State of Mind vs. State of Being

I am a personal trainer.  I train people individually and in groups.  A while back I had the opportunity to train a group of middle and high schoolers.  We came to a part of the training where we had to perform push-ups.  When we got to that part of the routine I noticed one child not participating.  I asked him why he was not participating.  He said he could not do many and that he was embarrassed to try to do them.

I immediately stopped everyone and told them all to listen to me.  I hope my reply changed his life and the lives of the other students.

I said to him, “Embarrassment is a state of mind, not a state of being.  You are the only one who decides if you are embarrassed or not.  No one can take this thing called ’embarrassment’ and place it on you.  Embarrassment is something you take up and place on yourself.  If you do not want to be embarrassed, then you do not have to be.  No one controls whether or not you are embarrassed except yourself alone.  You can overcome the feeling of embarrassment by an act of your will, your mind, because embarrassment is a state of mind.  Decide right now to not take up the feeling of embarrassment, and you will never be embarrassed.”

There is a big difference between a state of being and a state of mind.

State of being

A state of being is something that you physically are and you may or may not always be that way.  For instance, one of my states of being is a Massachusetts resident.  No matter how hard I try, I cannot change my residence by mental exertion alone.  If I were to claim that I am not a Massachusetts resident, that would be either denial or lying.  The only way I can change my state of being as a Massachusetts resident is to physically move.  While my state of being is a Massachusetts resident, my state of mind is definitely Texan.

We can give a host of other examples for states of being.  For instance, someone can look at me and say, “You are bleeding.”  If I look at my arm and see that I am bleeding, then I have to accept that I am indeed in a state of bleeding.  I cannot mentally heal my wound.  There is nothing I can do about that but to go get a band-aid and start the repair process.  Someone can also make me bleed.  If someone were to cut me, I could not say, “You cannot make me bleed.”  Well, yes they can.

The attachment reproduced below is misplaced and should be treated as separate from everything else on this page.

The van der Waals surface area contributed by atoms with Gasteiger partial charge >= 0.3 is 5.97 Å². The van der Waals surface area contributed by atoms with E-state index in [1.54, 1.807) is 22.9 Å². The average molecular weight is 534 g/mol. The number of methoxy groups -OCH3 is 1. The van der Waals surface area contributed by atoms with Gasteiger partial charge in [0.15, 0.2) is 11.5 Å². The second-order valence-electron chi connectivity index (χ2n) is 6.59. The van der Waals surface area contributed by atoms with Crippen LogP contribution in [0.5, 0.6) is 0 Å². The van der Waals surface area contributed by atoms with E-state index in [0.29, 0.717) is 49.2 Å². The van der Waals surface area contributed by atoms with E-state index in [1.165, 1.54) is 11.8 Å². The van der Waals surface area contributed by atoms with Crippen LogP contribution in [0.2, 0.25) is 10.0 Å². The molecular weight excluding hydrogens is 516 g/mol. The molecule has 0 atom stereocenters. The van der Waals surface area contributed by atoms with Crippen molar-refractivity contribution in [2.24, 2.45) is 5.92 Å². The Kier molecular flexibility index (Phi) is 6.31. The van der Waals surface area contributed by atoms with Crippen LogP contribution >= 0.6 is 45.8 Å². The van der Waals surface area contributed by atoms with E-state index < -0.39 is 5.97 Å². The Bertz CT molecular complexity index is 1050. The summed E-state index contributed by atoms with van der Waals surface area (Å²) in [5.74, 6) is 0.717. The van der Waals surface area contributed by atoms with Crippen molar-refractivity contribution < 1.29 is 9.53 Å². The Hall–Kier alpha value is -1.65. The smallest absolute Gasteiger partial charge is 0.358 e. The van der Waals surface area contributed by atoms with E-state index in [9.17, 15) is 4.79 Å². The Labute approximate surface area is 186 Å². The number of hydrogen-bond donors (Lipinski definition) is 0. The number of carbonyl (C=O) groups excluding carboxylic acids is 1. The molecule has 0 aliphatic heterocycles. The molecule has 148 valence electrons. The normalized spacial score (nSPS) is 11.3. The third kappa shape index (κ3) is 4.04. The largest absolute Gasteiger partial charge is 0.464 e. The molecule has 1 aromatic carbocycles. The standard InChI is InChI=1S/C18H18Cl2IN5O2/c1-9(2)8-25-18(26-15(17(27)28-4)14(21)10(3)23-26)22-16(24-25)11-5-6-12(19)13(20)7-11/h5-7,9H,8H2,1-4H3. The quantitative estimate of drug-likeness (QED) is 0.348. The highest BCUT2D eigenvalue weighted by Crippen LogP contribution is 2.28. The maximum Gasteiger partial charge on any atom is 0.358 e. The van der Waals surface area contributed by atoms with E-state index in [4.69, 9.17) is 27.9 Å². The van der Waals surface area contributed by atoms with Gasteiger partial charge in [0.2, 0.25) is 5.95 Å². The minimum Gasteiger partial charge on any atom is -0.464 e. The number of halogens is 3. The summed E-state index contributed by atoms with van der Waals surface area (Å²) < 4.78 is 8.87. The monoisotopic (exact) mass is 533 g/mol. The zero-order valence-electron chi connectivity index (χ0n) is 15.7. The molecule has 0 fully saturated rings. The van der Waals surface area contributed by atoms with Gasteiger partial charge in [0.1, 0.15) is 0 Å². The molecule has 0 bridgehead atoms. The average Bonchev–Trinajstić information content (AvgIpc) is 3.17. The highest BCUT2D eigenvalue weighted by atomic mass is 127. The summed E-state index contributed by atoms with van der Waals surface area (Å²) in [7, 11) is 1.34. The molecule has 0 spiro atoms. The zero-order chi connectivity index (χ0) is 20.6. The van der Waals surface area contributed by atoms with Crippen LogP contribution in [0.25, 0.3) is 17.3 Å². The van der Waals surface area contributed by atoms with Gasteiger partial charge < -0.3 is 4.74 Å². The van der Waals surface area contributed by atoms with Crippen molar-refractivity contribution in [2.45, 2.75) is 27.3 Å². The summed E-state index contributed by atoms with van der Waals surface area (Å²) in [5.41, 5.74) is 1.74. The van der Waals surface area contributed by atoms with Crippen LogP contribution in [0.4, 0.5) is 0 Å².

State of mind

However, a state of mind can be changed with mental exertion alone.  For instance, are you frustrated?  You do not have to do anything physically to change your state of frustration – a state of mind.  All you have to do is mentally decide that you will not remain frustrated.  It may take a little bit of time to finally remove frustration from your mind, but it can be accomplished with mental effort alone because frustration is a mental state, a state of mind.  This is not denial, this is changing the problem at the locus.

No one can make you maintain a state of mind.  A state of mind is solely up to you.  Someone may try to make you feel embarrassment, but whether or not you do feel embarrassment is ultimately up to you.  If someone were to try to embarrass me, I could say, “You cannot make me feel embarrassed.”  Or at the very least I can end the feeling of embarrassment as quickly as I put my mind to it.

Now, you do create a physical response when you perform mental exertion.  When you mentally decide to not be frustrated anymore, you may have to think positive thoughts.  When you think these positive thoughts, a physical response is triggered that releases neurotransmitters that help the body catch up to the mind.

The mind and the body are intimately linked, but there is a difference.  There is a great phrase that I recently read that was penned by the apostle Peter, a follower and eye-witness of Christ.  The phrase is found in his second letter (for you theologians: II Peter 2:11).  Peter encourages his audience to resist “desires of the flesh that wage war against the soul.”

Wait.  Did you read that?  “… desires of the flesh that wage war against the soul.”  What this shows us is that the flesh (material) and the soul or mind (immaterial) are intimately linked.  That means that your mind or soul can affect your body and vice versa.  (For all you nerds, yes there may be a technical difference between the soul and the mind and even partly in the way I am using “mind” here, but my point is that the material and the immaterial can affect each other.)